Europe’s largest automaker Volkswagen is currently in the midst of a substantial push to keep up with rivals such as Tesla and Toyota. The company says that it plans to invest substantial sums of money – to the tune of $31 billion – of the coming years in an attempt to close the tech gap. According to Chief Executive Office Herbert Diess, nothing is off the table. VW wants to become a fully digitized company, offering a similar level of service to its electric-only brand rivals.
VW’s strategy is to team up with multiple technology firms to develop technologies in partnership. It believes that this approach will be more efficient than bringing everything in-house – a strategy used by Tesla. As such, Diess says that third-party vendor funding will double over the coming five years, compared to the company’s previous five-year plan. It wants to use multiple technology platforms and leverage economies of scale, the company says.
VW recognises the urgency of the situation. Compared to Tesla, it’s current technology stack is considerably behind the times. From an engineering perspective, it still makes highly desirable vehicles, but consumers are looking for more tech-enabled services
Electrification is a large part of VW’s current strategy. However, the firm knows that the future of vehicle ownership will be very different from today. It is more than merely putting electric motors into regular car chassis. Instead, vehicles are likely to move over to a subscription model, similar to a car lease. Owners will pay by the mile by 2030, and VW wants to be at the front of that business model. It doesn’t want to become relegated to mere production.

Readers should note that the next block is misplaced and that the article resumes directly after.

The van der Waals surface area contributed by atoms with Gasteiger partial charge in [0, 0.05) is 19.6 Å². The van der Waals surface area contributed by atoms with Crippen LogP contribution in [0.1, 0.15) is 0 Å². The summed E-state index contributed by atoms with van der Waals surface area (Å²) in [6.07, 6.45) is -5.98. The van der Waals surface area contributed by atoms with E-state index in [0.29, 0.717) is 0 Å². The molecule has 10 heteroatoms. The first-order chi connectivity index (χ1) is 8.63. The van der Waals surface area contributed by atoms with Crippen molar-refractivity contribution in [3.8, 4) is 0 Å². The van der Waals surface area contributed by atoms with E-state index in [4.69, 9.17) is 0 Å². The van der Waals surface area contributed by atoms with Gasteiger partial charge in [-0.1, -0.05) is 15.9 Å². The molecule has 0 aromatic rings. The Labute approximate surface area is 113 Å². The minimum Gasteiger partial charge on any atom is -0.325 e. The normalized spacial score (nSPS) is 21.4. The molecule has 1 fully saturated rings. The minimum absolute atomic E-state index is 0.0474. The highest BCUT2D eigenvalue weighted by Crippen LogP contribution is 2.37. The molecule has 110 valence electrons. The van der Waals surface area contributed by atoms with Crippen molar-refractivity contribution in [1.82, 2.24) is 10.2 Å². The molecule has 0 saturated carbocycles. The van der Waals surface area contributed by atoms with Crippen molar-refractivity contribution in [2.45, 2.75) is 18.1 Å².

To achieve this, VW is going to need a vast repository of data to support its autonomous ambitions. Already, sister company Audi is making deep in-roads into this area, but Diess sees autonomy as a greater disruption even than electrification.
However, it is unlikely that VW will develop a passable autonomous technology in-house. Instead, it is more likely that it will attempt to integrate with Google’s systems as they become available over the coming years. Not developing autonomy in-house means that VW will likely struggle to attract significant margins for its services, potentially leaving it worse off.
VW may also decide to work with Apple. However, the type of digital services available through the world’s biggest company will likely differ from those provided by Google. Apple will focus more on integrating existing car systems into a single platform, instead of specifically focusing on autonomy.
VW recognizes that car software is a kind of final frontier for European automakers. Currently, they are significantly behind their US and Japanese rivals. However, Diess sees that changing. He believes that, in the end, only relatively few software stacks will prevail. He sees perhaps two or three major autonomy players in the future, with cars integrating heavily with smartphones, and not the other way around.
How this plays out for VW remains to be seen. The carmaker is still reeling from the emissions scandal and is still trying to find its feet. The 2020s will undoubtedly be a disruptive decade for it.